Since January 1, 2016, parents have the ability to place a security freeze on their child’s credit report. A security or credit freeze is one of the best ways a parent can insure that criminals or other family members will not be able to use or establish credit in any child’s name under the age of 16.
Children’s credit is especially alluring to unscrupulous individuals because it is a clean slate. Stealing a child’s identity is easier than you think. All a criminal would need is the child’s social security number and they can falsify any other needed information.
Where would they get access to this information? A criminal can purchase a stolen social number on the dark web for as little as $2. But one of the most common ways they gain access is through school related activities. Registering for school, summer camps, insurance forms and other activities provides criminals with access to a wealth of information. Even the IRS was recently hacked and millions of social security numbers were stolen from tax returns, including children’s social security numbers.
What can they do with the stolen social security numbers? The thief will set up a ‘synthetic identity’ then go on to establish credit cards, set up utility services, rent a house or apartment or any number of credit dependent activities. The theft is usually not discovered until the child is older and trying to apply for credit themselves, or a parent happens to run a credit report or a bill comes in the mail in the child’s name. The youngest reported identity theft victim was one month old!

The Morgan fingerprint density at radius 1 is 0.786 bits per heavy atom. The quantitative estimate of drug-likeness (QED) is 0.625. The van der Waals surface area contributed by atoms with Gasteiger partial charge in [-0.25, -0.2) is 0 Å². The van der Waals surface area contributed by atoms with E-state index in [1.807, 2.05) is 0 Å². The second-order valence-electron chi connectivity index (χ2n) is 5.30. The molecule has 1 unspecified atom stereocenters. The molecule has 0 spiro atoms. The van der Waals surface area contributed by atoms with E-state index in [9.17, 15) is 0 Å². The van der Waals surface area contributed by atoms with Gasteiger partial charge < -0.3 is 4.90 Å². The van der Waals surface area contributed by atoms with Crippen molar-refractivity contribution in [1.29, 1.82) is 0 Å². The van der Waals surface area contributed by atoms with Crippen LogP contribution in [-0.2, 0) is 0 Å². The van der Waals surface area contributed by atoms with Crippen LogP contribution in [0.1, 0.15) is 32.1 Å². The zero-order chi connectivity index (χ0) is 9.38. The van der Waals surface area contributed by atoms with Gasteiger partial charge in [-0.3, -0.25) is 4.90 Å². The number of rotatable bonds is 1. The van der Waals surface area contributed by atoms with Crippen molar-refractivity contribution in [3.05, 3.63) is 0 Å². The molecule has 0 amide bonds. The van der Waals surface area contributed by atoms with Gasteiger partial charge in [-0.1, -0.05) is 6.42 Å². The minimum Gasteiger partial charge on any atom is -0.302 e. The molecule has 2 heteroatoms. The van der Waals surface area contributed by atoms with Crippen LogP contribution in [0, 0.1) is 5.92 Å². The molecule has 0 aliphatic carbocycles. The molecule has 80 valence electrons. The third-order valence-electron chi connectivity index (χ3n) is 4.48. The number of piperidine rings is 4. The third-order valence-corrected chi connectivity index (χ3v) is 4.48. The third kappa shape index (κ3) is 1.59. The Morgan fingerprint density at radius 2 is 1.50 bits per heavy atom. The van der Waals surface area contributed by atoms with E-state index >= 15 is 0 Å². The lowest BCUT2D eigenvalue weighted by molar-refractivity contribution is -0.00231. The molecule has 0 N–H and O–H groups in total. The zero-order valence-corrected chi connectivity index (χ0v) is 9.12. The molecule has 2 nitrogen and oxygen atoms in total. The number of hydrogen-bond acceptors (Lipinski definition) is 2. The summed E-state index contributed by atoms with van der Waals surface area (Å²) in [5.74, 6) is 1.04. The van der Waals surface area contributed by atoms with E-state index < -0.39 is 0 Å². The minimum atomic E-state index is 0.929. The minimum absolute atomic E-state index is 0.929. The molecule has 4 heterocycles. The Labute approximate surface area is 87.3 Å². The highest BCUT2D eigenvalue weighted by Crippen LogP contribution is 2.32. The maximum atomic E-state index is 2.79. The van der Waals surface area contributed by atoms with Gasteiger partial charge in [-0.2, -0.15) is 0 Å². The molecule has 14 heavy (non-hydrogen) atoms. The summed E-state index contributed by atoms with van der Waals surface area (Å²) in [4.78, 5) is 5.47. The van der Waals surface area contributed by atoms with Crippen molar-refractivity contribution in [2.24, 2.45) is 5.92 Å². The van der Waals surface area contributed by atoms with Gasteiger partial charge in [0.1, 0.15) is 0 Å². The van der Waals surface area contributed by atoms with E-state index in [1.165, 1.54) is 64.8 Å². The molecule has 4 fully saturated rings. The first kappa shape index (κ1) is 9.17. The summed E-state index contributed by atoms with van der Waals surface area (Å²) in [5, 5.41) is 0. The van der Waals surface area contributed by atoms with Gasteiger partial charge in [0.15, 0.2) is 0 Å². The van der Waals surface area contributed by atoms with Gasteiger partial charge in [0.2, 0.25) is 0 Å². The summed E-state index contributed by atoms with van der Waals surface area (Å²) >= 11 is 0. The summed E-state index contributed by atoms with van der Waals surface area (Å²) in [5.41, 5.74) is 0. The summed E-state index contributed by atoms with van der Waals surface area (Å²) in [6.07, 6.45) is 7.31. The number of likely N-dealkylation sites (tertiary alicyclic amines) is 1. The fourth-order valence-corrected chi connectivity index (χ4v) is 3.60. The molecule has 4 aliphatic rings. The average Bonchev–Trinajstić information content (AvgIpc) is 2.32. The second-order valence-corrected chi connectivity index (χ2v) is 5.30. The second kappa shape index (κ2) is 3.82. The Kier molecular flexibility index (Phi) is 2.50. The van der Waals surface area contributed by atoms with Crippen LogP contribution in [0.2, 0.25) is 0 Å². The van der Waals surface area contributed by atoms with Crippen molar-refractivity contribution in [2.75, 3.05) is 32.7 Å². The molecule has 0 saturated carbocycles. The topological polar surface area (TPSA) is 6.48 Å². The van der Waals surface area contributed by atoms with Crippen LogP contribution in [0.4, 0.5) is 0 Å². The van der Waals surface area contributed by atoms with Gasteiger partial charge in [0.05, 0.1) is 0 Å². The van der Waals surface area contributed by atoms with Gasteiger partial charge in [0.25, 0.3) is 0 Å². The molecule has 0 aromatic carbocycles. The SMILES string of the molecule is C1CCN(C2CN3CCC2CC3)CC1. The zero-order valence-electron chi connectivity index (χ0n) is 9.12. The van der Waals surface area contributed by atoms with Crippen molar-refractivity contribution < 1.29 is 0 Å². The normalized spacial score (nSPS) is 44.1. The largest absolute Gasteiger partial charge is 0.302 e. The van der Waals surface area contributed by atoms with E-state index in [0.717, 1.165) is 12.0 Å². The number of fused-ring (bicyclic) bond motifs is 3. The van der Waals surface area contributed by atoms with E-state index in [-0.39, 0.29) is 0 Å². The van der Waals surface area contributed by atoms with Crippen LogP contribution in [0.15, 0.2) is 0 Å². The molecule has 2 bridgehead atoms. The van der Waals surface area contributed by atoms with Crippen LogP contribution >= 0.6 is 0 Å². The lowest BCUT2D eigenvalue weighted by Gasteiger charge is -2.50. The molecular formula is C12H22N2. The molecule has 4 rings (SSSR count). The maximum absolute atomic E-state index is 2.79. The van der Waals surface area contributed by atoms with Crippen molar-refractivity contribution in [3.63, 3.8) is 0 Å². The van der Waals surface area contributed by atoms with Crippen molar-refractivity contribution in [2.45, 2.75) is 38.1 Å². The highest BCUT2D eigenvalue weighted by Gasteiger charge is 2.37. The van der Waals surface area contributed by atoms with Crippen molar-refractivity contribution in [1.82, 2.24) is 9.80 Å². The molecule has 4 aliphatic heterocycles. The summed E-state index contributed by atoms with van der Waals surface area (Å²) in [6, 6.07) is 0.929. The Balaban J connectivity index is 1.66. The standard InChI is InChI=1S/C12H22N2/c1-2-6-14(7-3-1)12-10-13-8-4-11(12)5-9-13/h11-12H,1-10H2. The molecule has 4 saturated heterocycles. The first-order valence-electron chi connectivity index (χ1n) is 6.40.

What can you do to protect your child’s future credit?
1. Take advantage of getting a free report from each of the 3 credit bureaus yearly. To get the max value out of this benefit, space out the requests. For example, in January, request a report from Equifax, then maybe in May request one from Experian, and finally in September get one from Transunion. This is a prudent practice to do yearly with your own credit reports as well!
2. Contact each of the credit bureaus, either online or by mail and request that a freeze be placed on your child’s credit file. Please be aware that it may cost up to $5 per bureau to get the freeze in place, but it is well worth the money.
3. When setting up the freeze, establish a PIN or password that is known only to you and your spouse. By doing this step, it will trigger an alert whenever someone tries to access their file or establish credit in their name. The inquiring entity will be denied and advised that the file is frozen. When your child is older and ready to establish credit, you can lift the freeze via the password or PIN, so do not forget or lose the information. Put a copy of this info and the date established in a safe place.
These methods may not be 100% fool-proof, (especially if a family member is involved), but it can make it harder for someone to ruin your child’s credit before they get to adulthood.